Training Tuesday: Dog Training for Dummies

Seriously friends? It doesn’t have to be so hard…

I am all about sharing knowledge on the internet (obviously, or this blog would cease to exist). It is no secret that the world wide interwebz are an amazing gift given to our generations, where no piece of information or opinion is out of our reach. But it is also important to remember that not all of the information we come across is reputable or reliable.

With that being said, the companion animal industry (and yes, it is an industry, one that grossed over $53 BILLION last year alone, up from $28.5 billion in 2001) is one of the most lucrative and dynamic. According to the APPA National Pet Owners Survey, 68% of US households own at least one pet, which equates to 82.5 million homes. Because of this exponential growth, it is no surprise that many of these owners, plenty of whom are new to pet ownership, are turning to the internet as a resource for advice.

An interesting (yet depressing) study shared by Petfinder and directed by the National Council on Pet Population, showed that of the 4 million+ dogs surrendered to shelters in 2012, 96% had received NO obedience training. Of those, between 2-3 million will never make it out of the shelters alive. So statistically, we can reasonably assume that a large percentage of owners who surrender their dogs to shelters may do so because of training and behavior issues. If we make training so complex and nearly elitist, who are we really helping? Rather, if we make it straightforward and approachable and even (gasp!) fun, how many lives could be saved? Even if it’s just a handful, wouldn’t that be worth it?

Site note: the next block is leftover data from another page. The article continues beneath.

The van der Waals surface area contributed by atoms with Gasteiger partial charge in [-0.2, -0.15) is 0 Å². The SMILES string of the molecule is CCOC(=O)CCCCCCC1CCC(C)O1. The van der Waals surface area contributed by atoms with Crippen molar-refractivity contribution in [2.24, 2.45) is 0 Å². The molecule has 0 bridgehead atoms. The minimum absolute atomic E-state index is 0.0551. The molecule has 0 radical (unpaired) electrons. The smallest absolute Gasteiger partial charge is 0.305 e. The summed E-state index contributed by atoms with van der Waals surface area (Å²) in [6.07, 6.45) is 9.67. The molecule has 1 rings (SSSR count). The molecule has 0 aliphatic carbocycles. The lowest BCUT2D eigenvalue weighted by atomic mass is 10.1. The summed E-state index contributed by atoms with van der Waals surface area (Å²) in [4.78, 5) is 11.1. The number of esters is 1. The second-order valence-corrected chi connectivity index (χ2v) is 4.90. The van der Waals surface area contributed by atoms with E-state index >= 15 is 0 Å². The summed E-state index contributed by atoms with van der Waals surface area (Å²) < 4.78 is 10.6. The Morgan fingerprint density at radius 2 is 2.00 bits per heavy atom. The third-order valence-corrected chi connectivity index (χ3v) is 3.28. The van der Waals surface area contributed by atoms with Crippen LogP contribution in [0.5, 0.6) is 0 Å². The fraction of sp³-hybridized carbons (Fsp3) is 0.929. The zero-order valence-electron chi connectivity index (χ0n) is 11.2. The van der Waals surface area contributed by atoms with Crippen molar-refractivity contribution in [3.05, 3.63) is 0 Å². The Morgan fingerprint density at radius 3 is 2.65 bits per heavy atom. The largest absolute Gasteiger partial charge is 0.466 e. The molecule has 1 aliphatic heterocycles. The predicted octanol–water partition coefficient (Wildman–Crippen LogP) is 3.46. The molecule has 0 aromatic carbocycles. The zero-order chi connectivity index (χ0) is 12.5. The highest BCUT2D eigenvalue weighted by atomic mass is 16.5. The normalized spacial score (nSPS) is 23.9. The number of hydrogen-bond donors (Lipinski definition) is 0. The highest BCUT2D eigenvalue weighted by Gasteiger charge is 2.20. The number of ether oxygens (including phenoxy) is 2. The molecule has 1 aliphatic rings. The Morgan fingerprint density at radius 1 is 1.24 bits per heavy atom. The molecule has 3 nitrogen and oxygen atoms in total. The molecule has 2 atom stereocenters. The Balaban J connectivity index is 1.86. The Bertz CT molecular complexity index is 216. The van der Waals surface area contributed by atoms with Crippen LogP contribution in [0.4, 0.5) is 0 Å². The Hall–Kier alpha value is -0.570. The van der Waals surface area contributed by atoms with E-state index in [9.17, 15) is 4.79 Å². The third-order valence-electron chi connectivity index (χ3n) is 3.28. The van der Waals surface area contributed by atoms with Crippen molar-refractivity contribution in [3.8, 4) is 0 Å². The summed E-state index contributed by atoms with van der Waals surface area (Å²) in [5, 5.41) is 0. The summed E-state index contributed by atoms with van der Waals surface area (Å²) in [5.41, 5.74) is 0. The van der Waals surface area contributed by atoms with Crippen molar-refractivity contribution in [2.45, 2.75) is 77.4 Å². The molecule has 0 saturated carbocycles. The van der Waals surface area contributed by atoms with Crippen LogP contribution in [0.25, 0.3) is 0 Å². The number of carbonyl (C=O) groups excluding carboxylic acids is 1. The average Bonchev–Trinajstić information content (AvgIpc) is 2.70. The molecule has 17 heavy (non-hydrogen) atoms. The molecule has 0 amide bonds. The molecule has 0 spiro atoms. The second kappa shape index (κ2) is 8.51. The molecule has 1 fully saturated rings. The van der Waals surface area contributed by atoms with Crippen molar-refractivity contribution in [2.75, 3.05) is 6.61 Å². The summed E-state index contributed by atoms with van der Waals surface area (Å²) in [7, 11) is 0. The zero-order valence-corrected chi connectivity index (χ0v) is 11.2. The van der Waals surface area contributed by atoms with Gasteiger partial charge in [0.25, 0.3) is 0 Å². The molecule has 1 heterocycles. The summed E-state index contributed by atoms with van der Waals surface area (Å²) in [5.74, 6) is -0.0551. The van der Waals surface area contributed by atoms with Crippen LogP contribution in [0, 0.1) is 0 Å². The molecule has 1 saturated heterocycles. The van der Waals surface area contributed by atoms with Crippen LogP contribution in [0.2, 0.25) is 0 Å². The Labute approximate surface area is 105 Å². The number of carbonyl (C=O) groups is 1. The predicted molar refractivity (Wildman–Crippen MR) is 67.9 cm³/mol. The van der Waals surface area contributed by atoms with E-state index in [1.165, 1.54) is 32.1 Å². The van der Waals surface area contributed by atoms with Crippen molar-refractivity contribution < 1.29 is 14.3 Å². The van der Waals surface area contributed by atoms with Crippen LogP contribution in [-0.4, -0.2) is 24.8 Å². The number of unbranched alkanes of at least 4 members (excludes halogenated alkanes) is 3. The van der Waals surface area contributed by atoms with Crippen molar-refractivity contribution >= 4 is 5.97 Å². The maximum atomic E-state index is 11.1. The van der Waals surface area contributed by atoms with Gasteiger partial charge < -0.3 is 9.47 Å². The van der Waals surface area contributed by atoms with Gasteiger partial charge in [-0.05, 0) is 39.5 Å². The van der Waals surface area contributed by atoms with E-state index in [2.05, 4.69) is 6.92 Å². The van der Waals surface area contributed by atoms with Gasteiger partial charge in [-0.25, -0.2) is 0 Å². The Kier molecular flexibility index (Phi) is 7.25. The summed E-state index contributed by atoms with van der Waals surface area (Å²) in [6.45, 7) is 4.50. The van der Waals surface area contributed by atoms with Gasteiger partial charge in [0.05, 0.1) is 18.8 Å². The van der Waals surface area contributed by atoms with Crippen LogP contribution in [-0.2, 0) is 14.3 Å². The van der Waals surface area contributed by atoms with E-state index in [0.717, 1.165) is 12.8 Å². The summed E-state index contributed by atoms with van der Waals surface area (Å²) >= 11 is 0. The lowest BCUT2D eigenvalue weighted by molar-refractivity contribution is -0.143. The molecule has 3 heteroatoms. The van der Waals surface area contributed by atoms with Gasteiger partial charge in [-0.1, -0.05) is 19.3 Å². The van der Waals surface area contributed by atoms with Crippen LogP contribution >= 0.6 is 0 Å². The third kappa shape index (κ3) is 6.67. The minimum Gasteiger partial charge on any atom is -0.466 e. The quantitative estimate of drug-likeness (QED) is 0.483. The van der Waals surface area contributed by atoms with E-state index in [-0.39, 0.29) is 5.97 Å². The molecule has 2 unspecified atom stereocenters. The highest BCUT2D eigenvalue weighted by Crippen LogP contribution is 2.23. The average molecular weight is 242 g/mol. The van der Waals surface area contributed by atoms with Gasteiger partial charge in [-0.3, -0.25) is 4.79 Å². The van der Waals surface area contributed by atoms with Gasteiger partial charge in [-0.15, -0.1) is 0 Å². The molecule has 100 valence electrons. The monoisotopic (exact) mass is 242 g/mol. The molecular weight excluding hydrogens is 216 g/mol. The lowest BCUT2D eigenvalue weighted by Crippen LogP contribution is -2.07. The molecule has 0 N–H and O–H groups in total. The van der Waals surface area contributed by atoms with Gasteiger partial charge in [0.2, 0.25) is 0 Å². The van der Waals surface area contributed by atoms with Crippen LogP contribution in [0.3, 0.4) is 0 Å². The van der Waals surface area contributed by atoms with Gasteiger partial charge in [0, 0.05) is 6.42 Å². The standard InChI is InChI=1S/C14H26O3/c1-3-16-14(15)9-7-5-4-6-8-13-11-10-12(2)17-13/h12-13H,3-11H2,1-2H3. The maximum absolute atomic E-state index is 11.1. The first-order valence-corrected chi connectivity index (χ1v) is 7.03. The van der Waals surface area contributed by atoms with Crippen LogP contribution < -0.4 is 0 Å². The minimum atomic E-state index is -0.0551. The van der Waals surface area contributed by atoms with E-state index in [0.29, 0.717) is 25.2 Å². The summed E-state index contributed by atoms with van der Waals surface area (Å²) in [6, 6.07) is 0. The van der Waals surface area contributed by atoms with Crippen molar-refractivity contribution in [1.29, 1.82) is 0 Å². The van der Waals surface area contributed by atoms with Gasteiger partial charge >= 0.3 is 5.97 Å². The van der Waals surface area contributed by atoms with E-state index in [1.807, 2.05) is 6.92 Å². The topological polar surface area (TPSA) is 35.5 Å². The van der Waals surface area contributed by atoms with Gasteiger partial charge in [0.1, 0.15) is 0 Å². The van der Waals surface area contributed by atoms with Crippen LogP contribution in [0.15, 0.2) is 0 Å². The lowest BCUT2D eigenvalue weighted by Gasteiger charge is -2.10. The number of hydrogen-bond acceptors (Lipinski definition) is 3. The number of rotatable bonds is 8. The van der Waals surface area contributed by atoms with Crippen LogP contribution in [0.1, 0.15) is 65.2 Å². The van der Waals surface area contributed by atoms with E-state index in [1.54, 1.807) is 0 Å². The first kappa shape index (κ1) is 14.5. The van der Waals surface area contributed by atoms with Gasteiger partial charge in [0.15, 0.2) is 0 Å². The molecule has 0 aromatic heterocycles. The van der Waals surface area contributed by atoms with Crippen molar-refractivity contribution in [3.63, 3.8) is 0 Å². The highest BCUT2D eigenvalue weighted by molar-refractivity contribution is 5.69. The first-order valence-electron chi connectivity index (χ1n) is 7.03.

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So let’s stop it. As much as us dog-nerds enjoy delving into the nitty-gritty of animal behavior and the learning process, what purpose does that serve? Instead, let’s remember why we do what we do. Instead of approaching animal behavior as behaviorists or veterinarians or scientists or dog trainers (even if you are one of those!), let’s start approaching it as the average dog owner.

In honor of this approach, I am going to devote one day a week to talking about training tips in a fun, simple way! I am not a professional or certified dog trainer, and I don’t pretend to be. There are lots of amazing blogs and websites out there written by brilliant dog trainers and animal behavior experts that cover those bases… but I believe that some of them leave a lot to be desired in terms of approachability and usability. I have developed (and will continue to!) some tools in my experiences as an owner, dog sitter, and foster, and why shouldn’t I share that with all of you?

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So stay-tuned for Training Tuesdays!

10 thoughts on “Training Tuesday: Dog Training for Dummies

  1. And just in the nick of time! We have recently started fostering dogs, and although our rescue agency gives us access to their volunteer trainers and behaviourists, it would definitely be an added bonus to hear your take on things. I’ve only recently discovered your blogs through the Foster Mamas facebook page, and I really enjoy your perspective. Our current foster is a 2 year old Shepherd-Rotti cross, who hasn’t yet been taught that there are play boundaries (he can sometimes get a little rough when he gets excited), or that he doesn’t have to guard high-value treats (like leftover people food). We’re working with him on these (and other) issues, but would sure like to hear any advice you have to give.